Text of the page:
On Tuesday MetroPCS introduced the first U.S. Long Term Evolution (LTE) 4G services, with a $55 prepaid plan and an LTE feature (that is, nonsmart) phone--the Samsung Craft. The Craft will sell for $299 after rebate, with a $55 unlimited Web, text, and voice plan that targets MetroPCS's cost-aware core customers.

Walmart Shoppers, We Have a Phone for You

Walmart's recent decision to sell its own Walmart-brand wireless phone service (alongside household goods and bargain-priced food) is perhaps the most telling sign that cellular plans are fast becoming a commodity, with no-contract plans helping more people get in on the wireless fun. Walmart's new service, Walmart Family Mobile (which will run on the T-Mobile network), is actually a hybrid plan: Customers will pay at the end of each month, but won't have to sign a contract or make a multiyear commitment.

While Walmart had previously offered traditional prepaid plans under the Commoncents (through Sprint) and Straight Talk (through Verizon) brands, it will market the Walmart Family Mobile brand in conjunction with the Android-based Motorola Cliq XT and other smartphones, targeting relatively Web-savvy customers.

New Networks, No Data Caps

Sprint--which controls several prepaid brands, including Boost and Virgin Mobile USA--purposely offers different devices and plan configurations (including unlimited data) to attract different customer segments. Virgin Mobile, which counts data-consuming youth among its core constituencies, now offers prepaid plans for data-only devices such as the MiFi mobile 3G/Wi-Fi router, as well as for a USB 3G modem.

AT&T's September 20 announcement of prepaid wireless data plans for certain devices--the first such offering from Ma Bell--along with new prepaid data options for smartphones from Verizon seem to confirm that prepaid wireless will account for a larger part of the cellular landscape in the future, especially as consumers turn to wireless for their everyday broadband data needs.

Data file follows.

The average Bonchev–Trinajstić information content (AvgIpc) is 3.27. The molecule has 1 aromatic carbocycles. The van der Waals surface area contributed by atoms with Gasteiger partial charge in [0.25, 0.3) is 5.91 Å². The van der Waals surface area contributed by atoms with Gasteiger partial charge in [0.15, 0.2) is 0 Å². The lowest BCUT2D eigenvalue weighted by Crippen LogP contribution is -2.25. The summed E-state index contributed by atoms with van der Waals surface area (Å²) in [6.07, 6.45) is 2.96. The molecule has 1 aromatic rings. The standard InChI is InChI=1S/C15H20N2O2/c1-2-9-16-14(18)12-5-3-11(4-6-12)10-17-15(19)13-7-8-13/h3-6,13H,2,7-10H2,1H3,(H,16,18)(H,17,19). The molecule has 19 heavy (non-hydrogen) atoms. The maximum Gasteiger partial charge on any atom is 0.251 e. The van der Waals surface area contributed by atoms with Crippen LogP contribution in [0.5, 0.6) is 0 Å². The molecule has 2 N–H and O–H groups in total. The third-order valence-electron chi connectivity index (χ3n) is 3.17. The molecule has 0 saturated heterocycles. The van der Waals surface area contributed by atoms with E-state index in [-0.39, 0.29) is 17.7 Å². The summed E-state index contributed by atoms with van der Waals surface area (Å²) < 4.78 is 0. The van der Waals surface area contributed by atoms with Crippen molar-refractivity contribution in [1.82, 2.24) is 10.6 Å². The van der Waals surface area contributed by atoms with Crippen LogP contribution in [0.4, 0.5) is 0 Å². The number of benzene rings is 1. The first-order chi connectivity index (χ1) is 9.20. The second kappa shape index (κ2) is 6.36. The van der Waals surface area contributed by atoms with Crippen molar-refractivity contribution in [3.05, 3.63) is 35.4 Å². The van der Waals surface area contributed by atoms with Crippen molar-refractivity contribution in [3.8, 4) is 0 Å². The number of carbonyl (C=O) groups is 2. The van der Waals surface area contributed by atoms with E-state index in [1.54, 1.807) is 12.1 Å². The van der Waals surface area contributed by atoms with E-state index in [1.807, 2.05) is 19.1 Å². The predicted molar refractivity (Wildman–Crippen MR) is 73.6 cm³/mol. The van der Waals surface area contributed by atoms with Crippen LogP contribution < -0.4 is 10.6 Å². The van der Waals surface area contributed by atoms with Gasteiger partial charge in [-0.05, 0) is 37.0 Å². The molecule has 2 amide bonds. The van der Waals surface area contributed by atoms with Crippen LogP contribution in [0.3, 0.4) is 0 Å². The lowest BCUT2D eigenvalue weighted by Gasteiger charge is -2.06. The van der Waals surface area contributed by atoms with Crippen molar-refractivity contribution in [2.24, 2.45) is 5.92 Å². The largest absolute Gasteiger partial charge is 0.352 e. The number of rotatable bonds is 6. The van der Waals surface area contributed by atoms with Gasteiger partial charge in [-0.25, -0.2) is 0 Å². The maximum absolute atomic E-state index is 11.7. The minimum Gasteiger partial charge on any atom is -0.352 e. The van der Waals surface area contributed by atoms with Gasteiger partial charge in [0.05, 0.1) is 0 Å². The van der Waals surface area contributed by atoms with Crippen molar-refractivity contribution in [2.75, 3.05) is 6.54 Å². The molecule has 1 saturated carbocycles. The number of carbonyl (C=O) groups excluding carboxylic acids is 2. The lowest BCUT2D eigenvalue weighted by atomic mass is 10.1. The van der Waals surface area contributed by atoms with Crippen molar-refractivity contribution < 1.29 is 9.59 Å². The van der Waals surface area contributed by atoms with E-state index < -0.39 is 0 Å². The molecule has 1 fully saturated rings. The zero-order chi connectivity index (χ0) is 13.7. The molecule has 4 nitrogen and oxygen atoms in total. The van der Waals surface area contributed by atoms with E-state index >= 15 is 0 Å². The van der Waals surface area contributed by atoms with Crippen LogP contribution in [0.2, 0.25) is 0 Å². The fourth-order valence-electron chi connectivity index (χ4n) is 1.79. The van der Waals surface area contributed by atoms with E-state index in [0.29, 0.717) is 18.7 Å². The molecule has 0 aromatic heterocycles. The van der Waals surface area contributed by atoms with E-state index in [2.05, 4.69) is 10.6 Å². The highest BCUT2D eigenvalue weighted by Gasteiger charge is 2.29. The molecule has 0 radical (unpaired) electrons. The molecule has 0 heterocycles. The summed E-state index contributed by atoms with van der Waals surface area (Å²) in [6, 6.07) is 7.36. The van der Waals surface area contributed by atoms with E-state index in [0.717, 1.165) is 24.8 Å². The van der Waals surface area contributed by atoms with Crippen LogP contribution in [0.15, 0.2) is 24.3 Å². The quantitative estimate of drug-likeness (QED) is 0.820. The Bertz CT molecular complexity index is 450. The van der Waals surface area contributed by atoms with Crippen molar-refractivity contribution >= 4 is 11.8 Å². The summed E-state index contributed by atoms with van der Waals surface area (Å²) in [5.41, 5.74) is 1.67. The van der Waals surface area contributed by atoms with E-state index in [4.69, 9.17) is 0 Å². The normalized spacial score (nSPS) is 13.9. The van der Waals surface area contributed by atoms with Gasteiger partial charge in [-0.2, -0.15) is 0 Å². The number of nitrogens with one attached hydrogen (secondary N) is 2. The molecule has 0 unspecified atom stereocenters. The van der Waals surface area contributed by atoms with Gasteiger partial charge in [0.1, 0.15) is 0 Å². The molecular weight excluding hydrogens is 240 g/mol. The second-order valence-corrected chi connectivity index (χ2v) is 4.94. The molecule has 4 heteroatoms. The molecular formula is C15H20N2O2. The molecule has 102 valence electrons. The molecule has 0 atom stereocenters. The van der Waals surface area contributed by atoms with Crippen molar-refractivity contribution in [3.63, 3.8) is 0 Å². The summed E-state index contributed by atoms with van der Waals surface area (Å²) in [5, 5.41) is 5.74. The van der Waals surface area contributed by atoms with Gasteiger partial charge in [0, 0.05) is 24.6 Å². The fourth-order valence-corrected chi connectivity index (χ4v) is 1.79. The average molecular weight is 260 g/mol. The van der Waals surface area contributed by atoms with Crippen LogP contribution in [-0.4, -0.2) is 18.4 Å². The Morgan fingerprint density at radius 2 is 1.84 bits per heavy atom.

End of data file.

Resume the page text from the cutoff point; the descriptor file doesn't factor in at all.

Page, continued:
The DataConnect Pass prepaid data plans announced last week by AT&T apply exclusively to three approved netbook/laptop devices--two from Acer and one from Dell (prices start at $500). A 100MB day pass costs $15, a 300MB week pass is $30, and a 1GB month plan runs $50.

These options are comparable to those in the prepaid data/device plans that Verizon introduced late last year. Verizon's prepaid data plans require a $130 USB modem for network access.

Prepaid, Meet 4G

While they timidly test the waters in prepaid service, the nation's biggest carriers continue to offer their 3G devices in a complex and confusing tangle of data caps, device costs, and plan rules. Purveyors of the new, so-called 4G networks (Clearwire, Sprint, and MetroPCS) are adding prepaid, all-you-can-use data plans that tout the new networks' faster download speeds.

On August 30, Clearwire launched its Rover prepaid brand, which requires users to purchase either a $150 mobile router (called the Rover Puck) or a $100 USB modem to connect to the company's WiMax network. The Wi-Fi connection in the Rover Puck will then support up to five additional devices. Rover plans cost $5 per day, $20 per week, or $50 per month, with no data caps and with download speeds that eclipse those of 3G networks.

Though Clearwire has offered month-to-month contracts for its service, Seth Cummings, general manager of the Rover brand, notes, those plans still require a credit card, which many of the data-hungry youths in Rover's target market don't have.

"We wanted to take away all the complexity of signing up for a mobile data plan, while coming out of the gate with a premium feel for a pay-as-you-go market," Cummings says. The Rover products will work wherever Clearwire has service; as of September 20, Clearwire's WiMax service was available in 54 markets.

Paul Kapustka is editor and founder of Sidecut Reports, an independent research firm that specializes in wireless technologies.

This story, "Why No-Contract Wireless Is on the Rise" was originally published by PCWorld.